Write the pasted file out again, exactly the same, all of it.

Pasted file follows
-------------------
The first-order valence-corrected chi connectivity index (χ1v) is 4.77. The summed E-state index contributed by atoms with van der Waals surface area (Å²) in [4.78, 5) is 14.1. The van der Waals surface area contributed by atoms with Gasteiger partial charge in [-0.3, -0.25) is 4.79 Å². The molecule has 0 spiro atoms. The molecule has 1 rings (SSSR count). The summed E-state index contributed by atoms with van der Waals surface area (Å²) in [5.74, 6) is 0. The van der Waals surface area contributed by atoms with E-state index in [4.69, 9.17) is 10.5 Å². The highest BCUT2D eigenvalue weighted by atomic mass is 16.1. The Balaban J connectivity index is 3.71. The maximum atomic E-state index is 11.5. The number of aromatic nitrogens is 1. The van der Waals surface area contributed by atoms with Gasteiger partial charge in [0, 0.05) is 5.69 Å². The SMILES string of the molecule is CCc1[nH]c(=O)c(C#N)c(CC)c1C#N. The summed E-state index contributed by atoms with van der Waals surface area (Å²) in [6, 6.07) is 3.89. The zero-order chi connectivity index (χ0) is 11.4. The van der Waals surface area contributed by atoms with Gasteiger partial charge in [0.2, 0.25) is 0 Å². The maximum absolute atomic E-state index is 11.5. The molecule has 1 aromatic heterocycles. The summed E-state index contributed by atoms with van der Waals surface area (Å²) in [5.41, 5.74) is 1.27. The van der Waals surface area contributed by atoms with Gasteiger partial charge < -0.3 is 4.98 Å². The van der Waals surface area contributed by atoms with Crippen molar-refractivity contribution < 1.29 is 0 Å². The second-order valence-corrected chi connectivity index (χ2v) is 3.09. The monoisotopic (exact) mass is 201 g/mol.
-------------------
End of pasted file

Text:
The first-order valence-corrected chi connectivity index (χ1v) is 4.77. The summed E-state index contributed by atoms with van der Waals surface area (Å²) in [4.78, 5) is 14.1. The van der Waals surface area contributed by atoms with Gasteiger partial charge in [-0.3, -0.25) is 4.79 Å². The molecule has 0 spiro atoms. The molecule has 1 rings (SSSR count). The summed E-state index contributed by atoms with van der Waals surface area (Å²) in [5.74, 6) is 0. The van der Waals surface area contributed by atoms with E-state index in [4.69, 9.17) is 10.5 Å². The highest BCUT2D eigenvalue weighted by atomic mass is 16.1. The Balaban J connectivity index is 3.71. The maximum atomic E-state index is 11.5. The number of aromatic nitrogens is 1. The van der Waals surface area contributed by atoms with Gasteiger partial charge in [0, 0.05) is 5.69 Å². The SMILES string of the molecule is CCc1[nH]c(=O)c(C#N)c(CC)c1C#N. The summed E-state index contributed by atoms with van der Waals surface area (Å²) in [6, 6.07) is 3.89. The zero-order chi connectivity index (χ0) is 11.4. The van der Waals surface area contributed by atoms with Gasteiger partial charge in [0.2, 0.25) is 0 Å². The maximum absolute atomic E-state index is 11.5. The molecule has 1 aromatic heterocycles. The summed E-state index contributed by atoms with van der Waals surface area (Å²) in [5.41, 5.74) is 1.27. The van der Waals surface area contributed by atoms with Gasteiger partial charge < -0.3 is 4.98 Å². The van der Waals surface area contributed by atoms with Crippen molar-refractivity contribution < 1.29 is 0 Å². The second-order valence-corrected chi connectivity index (χ2v) is 3.09. The monoisotopic (exact) mass is 201 g/mol.